Control of schistosomiasis in Brazil: perspectives and proposals
Coura, José Rodrigues;
Memórias do Instituto Oswaldo Cruz , 1995, DOI: 10.1590/S0074-02761995000200023
Abstract: attempts to control schistosomiasis have hitherto involved the use of one or more of the following methods, either in isolation or in combination: (1) control of the intermediate host using molluscicides or biological methods; (2) basic sanitation and clean water supply; (3) health education; (4) individual or mass treatment; (5) protection of individuals in such a way as to prevent cercariae from penetrating the skin; (6) vaccine-based strategies against schistosomiasis. none of these methods is capable, on its own, of bringing about effective control of schistosomiasis, except in populations of a very limited size or under very special conditions. molluscicides, besides expensive and toxic, have only a temporary effect. as for biological control, there is no effective method yet. basic sanitation and clean water supply combined with health education potentially constitute the most effective approach, but only in the mid-to-long term. mass treatment reduces morbidity, but does not control transmission. protection of individuals has proved to be impracticable on a large scale. vaccine-based strategies against schistosomiasis are still in the experimental stage. experiments carried out in brazil in the last 20 years have shown that mass treatment with single doses of oxamniquine or praziquantel can rapidly reduce levels of shistosoma mansoni infection and morbidity in endemic areas. they have also shown that subsequent transmission and reinfection frequently occur in defined foci or "clusters", due to human contact with water, and in inverse proportion to the number and frequency of treatments carried out. on the basis of these experiments, the author suggests a multidisciplinary strategy for schistosomiasis control.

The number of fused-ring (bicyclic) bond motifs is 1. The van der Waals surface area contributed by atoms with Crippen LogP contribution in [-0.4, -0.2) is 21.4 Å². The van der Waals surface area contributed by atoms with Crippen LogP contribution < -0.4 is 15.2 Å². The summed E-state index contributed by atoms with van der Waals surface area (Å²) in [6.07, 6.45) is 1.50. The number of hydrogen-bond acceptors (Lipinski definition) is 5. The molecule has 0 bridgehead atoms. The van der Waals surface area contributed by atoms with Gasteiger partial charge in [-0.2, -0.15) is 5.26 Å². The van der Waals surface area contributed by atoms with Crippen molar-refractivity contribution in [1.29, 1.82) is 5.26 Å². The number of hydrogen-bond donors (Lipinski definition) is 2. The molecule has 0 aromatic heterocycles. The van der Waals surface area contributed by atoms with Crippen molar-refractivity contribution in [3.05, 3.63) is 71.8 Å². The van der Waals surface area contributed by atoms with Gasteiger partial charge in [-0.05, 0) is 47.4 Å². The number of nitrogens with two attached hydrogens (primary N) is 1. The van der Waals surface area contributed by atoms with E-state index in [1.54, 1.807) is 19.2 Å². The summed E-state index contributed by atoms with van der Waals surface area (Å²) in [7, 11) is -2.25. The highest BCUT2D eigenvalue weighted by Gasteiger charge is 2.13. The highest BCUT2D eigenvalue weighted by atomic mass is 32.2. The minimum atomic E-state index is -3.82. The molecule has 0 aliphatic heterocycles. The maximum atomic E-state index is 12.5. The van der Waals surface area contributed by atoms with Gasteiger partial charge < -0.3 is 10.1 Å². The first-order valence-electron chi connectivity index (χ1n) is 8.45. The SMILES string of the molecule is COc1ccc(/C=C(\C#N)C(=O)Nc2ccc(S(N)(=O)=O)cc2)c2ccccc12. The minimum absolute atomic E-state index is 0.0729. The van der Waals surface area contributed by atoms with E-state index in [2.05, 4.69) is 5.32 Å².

Uso do paradigma de risco para a esquistossomose em áreas endêmicas no Brasil
Coura-Filho, Pedro;
Cadernos de Saúde Pública , 1994, DOI: 10.1590/S0102-311X1994000400006
Abstract: this study shows the results of risk factor determination for infection with schistosoma mansoni in endemic areas in brazil. an association was observed between infection with s. mansoni and a number of general conditions: absence of drinking water in the home, low individual income, illiteracy, and residence in an endemic area for more than five years. in addition to these conditions there was also association with a number of habits (risk factors): agricultural and domestic activities in open water supplies, swimming, and fishing. analysis of the general conditions that may determine these risk factors indicated that provision of drinking water in the home and access to treatment are basic measures that could be adopted in many cases in order to prevent or control the morbidity of the disease. the efficacy of the use of risk factor determination for indication of control measures for this disease is questioned.
O falso dilema sobre a luta antivetorial e as perspectivas de controle da doen?a de Chagas no Brasil: BHC ou BNH?
Coura, José R.;
Cadernos de Saúde Pública , 1993, DOI: 10.1590/S0102-311X1993000400013